-- Gardening classes, workshops and more in Southern California.

FROM THE ARCHIVES

The space shuttle Columbia was the world’s first reusable spaceship. No single machine at the dawn of the 21st century was so complex. On this date in 2003, while returning from its 28th mission, it disintegrated with a rolling rumble of sonic booms across Texas and Louisiana, killing all seven crew members. A six-part Times series later that year examined the investigation into what went wrong.

The crew of the Columbia.
The crew of the Columbia. (NASA / AFP / Getty Images)

CALIFORNIA

-- The first of three rainstorms forecast for Southern California pummeled the region Thursday, but the worst of them should arrive tonight.

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-- Los Angeles recorded its highest level of reports of hate crimes in a decade, with a nearly 13% increase in 2018 over the year before.

-- State officials allege a woman working as a pharmacist at three Walgreens stores in the Bay Area for more than a decade wasn’t a licensed pharmacist.

-- The child of Weather Underground parents is running for the top prosecutor job in San Francisco.

HOLLYWOOD AND THE ARTS

-- What if you kept dying at your own birthday party? In the Netflix series “Russian Doll,” that’s the darkly comic premise.

-- Film critic Justin Chang says four movies directed by women remind that the Sundance Film Festival is a place to discover and reassess diverse talent with distinct voices.

-- If Marie Kondo wants to tidy something, she should start with the Netflix queue, writes columnist Mary McNamara.

NATION-WORLD

-- The cold weather holding much of the Midwest in a historic deep freeze sent temperatures plunging to record lows, but a dramatic swing of as much as 80 degrees is expected within days.

-- Mexican President Andres Manuel Lopez Obrador says he has deployed federal troops to Tijuana to combat the city’s spiraling violence.

-- Venezuela’s self-proclaimed interim president said that police had descended on his home in the capital, the latest provocation in the fight for power in the country.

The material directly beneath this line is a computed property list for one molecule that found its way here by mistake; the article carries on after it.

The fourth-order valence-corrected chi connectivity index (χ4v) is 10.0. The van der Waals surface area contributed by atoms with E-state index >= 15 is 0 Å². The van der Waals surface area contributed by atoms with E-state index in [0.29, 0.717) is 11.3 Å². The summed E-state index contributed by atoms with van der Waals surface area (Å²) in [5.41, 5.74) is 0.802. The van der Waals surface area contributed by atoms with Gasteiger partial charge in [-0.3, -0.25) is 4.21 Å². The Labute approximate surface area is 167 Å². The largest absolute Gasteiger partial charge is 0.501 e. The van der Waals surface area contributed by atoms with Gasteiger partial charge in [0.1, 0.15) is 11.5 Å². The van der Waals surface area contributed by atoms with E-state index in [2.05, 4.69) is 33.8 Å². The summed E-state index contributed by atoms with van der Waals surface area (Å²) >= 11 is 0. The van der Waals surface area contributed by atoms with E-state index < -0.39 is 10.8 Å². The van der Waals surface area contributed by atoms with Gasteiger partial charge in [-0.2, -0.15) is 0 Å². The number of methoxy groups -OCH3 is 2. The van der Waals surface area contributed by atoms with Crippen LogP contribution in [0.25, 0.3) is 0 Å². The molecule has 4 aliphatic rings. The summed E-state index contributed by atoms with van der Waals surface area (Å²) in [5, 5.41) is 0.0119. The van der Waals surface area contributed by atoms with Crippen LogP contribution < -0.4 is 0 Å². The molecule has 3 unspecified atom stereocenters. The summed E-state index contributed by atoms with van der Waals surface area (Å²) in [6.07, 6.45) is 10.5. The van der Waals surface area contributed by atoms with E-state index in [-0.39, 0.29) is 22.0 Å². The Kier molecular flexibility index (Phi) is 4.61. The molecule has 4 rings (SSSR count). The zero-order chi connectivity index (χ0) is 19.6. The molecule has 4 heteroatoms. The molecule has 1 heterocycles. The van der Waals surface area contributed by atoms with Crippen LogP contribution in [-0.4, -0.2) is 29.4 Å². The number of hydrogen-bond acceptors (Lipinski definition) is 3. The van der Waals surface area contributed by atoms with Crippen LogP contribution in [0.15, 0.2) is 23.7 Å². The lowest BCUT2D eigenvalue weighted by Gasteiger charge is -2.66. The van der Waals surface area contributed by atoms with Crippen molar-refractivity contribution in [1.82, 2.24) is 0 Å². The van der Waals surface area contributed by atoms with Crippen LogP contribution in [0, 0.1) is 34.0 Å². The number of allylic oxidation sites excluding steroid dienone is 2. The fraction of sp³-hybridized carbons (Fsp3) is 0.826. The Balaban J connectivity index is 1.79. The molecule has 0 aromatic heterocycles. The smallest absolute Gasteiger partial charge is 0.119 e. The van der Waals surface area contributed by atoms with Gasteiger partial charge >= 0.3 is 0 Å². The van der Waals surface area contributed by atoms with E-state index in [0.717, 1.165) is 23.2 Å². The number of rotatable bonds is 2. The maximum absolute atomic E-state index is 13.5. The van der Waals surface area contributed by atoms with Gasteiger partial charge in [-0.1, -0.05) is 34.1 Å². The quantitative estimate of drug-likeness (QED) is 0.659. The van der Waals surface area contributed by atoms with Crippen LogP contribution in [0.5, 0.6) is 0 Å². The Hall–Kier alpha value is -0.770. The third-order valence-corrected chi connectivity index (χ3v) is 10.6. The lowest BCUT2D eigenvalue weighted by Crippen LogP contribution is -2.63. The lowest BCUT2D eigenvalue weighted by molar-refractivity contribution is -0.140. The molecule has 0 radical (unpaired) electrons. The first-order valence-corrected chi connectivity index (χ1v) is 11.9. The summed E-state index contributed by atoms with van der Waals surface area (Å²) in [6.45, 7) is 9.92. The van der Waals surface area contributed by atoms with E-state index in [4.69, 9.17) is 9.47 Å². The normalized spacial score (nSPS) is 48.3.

-- The fascinating backstory of the periodic table, which is about to turn 150 years old.

BUSINESS

-- Spectrum is planning a 20% fee increase for local channels as the number of pay-TV customers dwindles.

-- Cutbacks at Stratolaunch, SpaceX and Virgin Galactic show the space industry is entering a second stage.

SPORTS

-- At long last, LeBron James returned from a groin injury to lead the Lakers to an overtime victory over the Clippers.

-- Meanwhile, the Lakers and New Orleans Pelicans have initiated conversations regarding All-Star forward Anthony Davis, who has requested a trade from the latter team.

OPINION

-- L.A. County Sheriff Alex Villanueva’s vision for his department is as dangerous and backward as we feared.

-- High-tech helmets won’t solve the NFL’s concussion problem.

WHAT OUR EDITORS ARE READING

-- Trump says he has all but given up on negotiating with Congress over his border wall and will proceed without lawmakers’ consent. He also dismissed any suggestions of wrongdoing in the investigations that have ensnared his associates. (New York Times)

-- An asylum seeker’s quest to get her daughter back. (The New Yorker)

-- First food, now book covers? Instagram is again changing the way things in the real world look. (Vulture)

ONLY IN L.A.

If you’ve been in downtown L.A.’s Arts District and wondered where a giant wooden mailbox, a concrete pill bottle and the “flames” on an old fire station came from, wonder no more. They’re the work of artist S.C. Mero, whose conceptual sculptures employ humor to shed light on pressing urban issues such as gentrification, drug addiction and homelessness.

If you like this newsletter, please share it with friends. Comments or ideas? Email us at headlines@latimes.com.